The Arctic is ‘freakishly warm’ while Britain freezes, climate scientists say

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The temperature is nearly 40 degrees above normal in the Arctic (Getty)
The temperature is nearly 40 degrees above normal in the Arctic (Getty)

As Britain shivers in the grip of the ‘Beast from the East’, it’s easy to imagine that winter is gripping the whole world – but that’s not the case.

In the Arctic, it’s freakishly warm, with the hottest February temperatures recorded since 1958 – and temperatures reaching above zero despite little sunlight.

The land outpost Cape Morris Jessup stayed above freezing for 24 hours on 25 February.

‘This is an anomaly among anomalies. It is far enough outside the historical range that it is worrying – it is a suggestion that there are further surprises in store as we continue to poke the angry beast that is our climate,’ said Michael Mann, director of the Earth System Science Center at Pennsylvania State University.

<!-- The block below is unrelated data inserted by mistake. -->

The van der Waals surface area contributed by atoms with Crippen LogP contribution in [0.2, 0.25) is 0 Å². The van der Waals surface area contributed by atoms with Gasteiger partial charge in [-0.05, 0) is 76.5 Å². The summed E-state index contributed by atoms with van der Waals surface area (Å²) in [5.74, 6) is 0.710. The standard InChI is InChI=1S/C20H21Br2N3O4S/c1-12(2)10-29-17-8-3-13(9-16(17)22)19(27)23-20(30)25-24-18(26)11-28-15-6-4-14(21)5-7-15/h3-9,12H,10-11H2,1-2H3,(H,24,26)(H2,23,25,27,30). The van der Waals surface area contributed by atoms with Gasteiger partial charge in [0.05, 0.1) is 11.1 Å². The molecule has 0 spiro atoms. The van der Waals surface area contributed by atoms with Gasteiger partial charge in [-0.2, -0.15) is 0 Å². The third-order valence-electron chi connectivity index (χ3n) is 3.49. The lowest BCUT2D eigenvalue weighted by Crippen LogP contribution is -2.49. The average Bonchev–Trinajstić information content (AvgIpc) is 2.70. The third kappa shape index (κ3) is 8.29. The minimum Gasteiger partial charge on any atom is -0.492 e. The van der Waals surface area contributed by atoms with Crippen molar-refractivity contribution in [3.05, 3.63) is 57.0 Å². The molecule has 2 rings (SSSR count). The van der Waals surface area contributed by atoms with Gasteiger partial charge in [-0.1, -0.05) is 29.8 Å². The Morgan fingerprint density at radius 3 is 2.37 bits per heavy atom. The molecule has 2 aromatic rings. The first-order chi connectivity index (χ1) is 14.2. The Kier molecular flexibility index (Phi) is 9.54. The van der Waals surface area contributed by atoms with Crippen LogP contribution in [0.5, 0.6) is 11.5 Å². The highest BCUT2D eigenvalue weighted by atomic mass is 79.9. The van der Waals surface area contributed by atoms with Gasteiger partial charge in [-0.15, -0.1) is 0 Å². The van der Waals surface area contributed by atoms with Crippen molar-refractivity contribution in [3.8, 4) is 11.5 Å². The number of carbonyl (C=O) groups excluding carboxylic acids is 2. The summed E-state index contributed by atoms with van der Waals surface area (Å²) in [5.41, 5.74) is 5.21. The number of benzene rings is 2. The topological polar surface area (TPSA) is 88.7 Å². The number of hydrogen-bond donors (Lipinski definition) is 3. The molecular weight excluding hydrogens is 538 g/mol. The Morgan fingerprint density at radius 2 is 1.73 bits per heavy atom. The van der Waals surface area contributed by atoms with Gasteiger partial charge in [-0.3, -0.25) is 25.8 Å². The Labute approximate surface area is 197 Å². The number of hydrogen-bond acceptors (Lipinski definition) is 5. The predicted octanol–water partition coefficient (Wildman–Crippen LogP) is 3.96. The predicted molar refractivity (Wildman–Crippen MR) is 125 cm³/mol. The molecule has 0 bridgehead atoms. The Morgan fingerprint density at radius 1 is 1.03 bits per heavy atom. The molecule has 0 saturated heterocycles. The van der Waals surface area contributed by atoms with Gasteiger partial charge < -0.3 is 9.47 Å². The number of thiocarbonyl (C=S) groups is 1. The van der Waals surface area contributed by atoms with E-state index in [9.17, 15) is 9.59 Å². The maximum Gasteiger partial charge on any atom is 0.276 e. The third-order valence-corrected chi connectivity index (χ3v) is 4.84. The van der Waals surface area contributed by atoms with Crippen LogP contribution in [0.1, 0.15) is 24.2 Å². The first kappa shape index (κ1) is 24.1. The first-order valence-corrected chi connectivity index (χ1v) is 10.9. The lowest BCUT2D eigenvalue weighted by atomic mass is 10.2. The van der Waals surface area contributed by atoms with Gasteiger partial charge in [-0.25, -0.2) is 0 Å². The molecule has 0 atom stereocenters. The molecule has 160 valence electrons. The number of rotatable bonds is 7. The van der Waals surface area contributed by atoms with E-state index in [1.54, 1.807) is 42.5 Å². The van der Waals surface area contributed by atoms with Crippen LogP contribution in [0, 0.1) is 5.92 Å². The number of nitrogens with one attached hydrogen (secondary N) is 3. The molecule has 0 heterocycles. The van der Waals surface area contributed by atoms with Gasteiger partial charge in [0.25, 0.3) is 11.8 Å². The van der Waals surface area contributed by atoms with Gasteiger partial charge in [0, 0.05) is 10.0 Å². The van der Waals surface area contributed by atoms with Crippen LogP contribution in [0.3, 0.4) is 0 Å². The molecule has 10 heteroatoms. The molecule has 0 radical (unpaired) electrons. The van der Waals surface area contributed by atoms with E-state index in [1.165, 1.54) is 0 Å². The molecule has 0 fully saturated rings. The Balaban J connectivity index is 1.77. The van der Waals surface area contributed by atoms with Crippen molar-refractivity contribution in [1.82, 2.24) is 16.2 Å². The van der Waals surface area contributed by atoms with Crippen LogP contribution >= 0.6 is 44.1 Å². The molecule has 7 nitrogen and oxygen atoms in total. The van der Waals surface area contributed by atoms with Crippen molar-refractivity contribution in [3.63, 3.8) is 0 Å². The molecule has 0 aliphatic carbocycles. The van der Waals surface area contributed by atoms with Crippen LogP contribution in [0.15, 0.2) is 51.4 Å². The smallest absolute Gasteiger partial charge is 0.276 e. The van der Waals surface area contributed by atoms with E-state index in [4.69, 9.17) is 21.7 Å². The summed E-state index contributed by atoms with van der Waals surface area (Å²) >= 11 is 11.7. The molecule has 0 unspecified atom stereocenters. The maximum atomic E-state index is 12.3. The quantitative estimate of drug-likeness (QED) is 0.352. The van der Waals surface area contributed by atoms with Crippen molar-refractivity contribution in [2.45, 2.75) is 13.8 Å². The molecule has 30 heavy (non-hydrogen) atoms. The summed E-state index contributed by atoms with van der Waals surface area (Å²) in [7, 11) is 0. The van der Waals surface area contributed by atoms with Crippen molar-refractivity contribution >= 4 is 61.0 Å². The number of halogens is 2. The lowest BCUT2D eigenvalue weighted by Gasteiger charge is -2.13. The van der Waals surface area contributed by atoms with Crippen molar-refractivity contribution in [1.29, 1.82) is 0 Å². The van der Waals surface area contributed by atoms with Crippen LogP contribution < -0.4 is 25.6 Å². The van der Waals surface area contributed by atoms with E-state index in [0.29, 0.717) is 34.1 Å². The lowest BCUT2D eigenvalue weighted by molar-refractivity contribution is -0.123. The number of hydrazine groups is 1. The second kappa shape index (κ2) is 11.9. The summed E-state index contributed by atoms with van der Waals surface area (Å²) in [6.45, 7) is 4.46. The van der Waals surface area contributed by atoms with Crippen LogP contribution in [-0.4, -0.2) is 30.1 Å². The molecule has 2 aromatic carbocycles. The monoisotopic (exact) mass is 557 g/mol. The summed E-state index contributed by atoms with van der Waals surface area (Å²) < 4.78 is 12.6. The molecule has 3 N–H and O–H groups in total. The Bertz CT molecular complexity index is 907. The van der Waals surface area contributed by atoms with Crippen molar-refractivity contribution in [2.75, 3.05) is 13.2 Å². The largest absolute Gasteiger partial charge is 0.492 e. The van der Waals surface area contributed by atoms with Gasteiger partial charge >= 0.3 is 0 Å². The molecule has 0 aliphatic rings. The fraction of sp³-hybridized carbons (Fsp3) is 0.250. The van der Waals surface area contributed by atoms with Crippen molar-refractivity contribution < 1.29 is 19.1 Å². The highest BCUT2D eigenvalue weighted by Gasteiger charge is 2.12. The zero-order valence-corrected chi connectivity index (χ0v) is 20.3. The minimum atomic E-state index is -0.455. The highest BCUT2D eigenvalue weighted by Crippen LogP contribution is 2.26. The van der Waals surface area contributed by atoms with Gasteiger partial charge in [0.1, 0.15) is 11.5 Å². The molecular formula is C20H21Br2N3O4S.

‘The Arctic has always been regarded as a bellwether because of the vicious circle that amplify human-caused warming in that particular region. And it is sending out a clear warning.’

Freakish Warming Causes Arctic Temperatures to Rise Nearly 40 Degrees Above Normal
Freakish Warming Causes Arctic Temperatures to Rise Nearly 40 Degrees Above Normal

Temperatures stayed above zero for nine nights in the region last month – something that has never happened before.

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Ruth Mottram, a climate scientist at the Danish Meteorological Institute, told Mashable, ‘The warm event at is not record breaking in terms of the highest ever recorded temperature in February, but that event in 2011 was very short-lived compared to what we have seen this year,

‘I’m pretty surprised by quite how large the temperature anomaly is this year and how persistent.’